Denmark

Name of law: The Danish Access to Public Administrative Documents Act

First adopted: 1970

Last modified: n/a

RTI Rating last updated: n/a

Introduction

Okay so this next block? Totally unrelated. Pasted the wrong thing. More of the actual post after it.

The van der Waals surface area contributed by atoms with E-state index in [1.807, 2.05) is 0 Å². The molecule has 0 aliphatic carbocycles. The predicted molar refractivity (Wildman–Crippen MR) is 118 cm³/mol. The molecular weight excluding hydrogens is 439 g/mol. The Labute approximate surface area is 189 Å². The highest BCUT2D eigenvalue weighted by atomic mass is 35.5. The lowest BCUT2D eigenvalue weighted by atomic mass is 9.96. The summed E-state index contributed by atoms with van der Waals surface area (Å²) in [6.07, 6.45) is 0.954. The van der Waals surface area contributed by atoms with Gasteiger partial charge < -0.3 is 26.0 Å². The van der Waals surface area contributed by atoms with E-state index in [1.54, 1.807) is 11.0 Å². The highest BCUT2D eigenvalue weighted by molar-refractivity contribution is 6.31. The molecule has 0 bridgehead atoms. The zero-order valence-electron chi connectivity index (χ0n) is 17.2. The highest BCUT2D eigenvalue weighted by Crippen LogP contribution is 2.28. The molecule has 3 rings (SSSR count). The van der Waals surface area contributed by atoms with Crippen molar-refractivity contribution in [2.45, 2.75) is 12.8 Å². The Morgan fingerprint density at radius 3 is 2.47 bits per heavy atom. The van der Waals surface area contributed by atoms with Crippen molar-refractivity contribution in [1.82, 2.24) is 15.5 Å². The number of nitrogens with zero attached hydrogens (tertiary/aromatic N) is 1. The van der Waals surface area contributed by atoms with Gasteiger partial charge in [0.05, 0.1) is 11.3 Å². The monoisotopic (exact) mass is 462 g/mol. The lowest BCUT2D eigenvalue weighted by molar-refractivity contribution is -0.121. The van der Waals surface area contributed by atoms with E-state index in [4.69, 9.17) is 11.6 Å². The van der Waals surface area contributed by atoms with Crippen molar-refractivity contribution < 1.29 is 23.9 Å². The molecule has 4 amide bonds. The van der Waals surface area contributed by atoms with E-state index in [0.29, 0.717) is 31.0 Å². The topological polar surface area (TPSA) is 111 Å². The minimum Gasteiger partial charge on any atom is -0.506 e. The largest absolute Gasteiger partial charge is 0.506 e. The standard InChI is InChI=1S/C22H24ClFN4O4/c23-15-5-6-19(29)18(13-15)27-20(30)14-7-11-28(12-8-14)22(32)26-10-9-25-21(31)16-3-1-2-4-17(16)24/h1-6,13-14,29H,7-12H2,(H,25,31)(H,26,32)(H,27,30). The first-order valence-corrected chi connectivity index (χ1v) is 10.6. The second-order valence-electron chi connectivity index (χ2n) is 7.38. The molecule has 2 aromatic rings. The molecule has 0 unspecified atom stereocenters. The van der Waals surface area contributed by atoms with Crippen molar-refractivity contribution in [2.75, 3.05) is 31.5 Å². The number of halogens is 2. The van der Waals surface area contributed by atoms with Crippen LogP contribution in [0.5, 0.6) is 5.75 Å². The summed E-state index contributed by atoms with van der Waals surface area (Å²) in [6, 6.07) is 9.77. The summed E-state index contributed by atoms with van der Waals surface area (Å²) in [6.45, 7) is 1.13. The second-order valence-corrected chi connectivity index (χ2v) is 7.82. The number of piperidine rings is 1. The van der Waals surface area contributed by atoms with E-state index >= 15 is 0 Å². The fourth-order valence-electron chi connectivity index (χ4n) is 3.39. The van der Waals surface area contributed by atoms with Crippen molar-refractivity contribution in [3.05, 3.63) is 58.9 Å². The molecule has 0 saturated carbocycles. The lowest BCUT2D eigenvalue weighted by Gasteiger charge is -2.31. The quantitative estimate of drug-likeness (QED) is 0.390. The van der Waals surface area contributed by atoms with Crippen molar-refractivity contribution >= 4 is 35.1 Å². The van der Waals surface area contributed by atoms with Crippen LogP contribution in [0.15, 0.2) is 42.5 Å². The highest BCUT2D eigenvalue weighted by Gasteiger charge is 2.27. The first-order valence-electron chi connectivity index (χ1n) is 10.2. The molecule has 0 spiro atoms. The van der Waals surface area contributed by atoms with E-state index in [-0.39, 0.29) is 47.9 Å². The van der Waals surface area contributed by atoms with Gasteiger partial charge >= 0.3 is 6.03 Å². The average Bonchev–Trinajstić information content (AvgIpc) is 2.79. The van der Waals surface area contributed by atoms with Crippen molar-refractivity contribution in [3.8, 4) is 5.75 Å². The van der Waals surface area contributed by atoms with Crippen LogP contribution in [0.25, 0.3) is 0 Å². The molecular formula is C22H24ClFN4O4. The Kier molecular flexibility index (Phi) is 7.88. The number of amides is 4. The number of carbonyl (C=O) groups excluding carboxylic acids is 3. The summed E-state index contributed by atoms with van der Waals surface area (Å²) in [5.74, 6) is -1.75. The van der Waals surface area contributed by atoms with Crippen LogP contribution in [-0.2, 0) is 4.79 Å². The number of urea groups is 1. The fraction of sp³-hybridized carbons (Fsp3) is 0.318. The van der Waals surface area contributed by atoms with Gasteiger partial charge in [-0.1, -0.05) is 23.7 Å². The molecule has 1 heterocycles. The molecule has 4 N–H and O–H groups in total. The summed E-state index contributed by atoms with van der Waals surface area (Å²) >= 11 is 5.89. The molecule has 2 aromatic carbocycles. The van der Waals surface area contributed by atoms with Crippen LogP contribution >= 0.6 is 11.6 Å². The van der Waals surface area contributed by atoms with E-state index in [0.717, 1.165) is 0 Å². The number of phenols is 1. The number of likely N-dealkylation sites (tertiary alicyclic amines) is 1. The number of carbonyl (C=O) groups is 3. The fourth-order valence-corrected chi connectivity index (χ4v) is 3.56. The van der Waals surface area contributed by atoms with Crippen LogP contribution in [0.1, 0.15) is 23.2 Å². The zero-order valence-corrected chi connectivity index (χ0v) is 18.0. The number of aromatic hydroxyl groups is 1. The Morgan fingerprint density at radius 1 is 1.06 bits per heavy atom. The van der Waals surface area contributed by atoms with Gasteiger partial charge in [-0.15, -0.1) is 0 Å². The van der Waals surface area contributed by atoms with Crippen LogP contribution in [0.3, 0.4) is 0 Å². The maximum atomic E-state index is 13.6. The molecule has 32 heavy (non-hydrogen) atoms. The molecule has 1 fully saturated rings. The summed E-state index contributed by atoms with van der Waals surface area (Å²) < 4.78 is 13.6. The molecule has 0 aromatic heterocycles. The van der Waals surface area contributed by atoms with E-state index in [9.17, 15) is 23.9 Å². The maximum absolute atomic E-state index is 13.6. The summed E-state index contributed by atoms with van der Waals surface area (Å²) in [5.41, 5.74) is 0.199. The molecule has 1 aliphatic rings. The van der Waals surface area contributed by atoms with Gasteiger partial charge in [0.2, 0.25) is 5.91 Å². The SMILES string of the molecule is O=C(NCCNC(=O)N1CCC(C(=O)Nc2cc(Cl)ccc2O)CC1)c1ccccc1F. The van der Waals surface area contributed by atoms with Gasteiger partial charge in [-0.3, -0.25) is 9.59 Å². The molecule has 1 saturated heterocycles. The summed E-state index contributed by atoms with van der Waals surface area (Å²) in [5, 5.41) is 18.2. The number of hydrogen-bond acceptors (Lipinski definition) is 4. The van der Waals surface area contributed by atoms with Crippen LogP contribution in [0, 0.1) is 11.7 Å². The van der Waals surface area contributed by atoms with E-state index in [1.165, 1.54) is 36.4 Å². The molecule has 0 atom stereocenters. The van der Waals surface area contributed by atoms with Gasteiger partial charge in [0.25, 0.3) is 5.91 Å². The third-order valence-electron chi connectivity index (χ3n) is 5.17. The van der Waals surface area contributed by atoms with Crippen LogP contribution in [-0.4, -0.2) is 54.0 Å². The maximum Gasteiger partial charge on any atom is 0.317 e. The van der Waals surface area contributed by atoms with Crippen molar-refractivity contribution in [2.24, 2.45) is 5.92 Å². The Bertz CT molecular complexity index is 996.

The Danish legal framework for the right to information is very weak, in the bottom one-fifth of all of the laws globally. The process is plagued with ambiguity, as a number of the procedural steps are left undefined. The law only applies to administrative documents, which are subject to a broad exception that prohibits the disclosure of information where “secrecy is required because of the special nature of the matter". Secrecy laws are preserved, several exceptions do not include a harm test and there is no public interest override for any of the exceptions. Other weaknesses include a complete lack of sanctions or protections for good faith disclosures and Denmark is only of only a handful of countries that gets no points at all for promotional measures. More positively, Denmark has a good system of appeals, allowing both internal complaints and external appeals through a national ombudsman. This office has procedural and independence-based safeguards in place to ensure fair decision-making.

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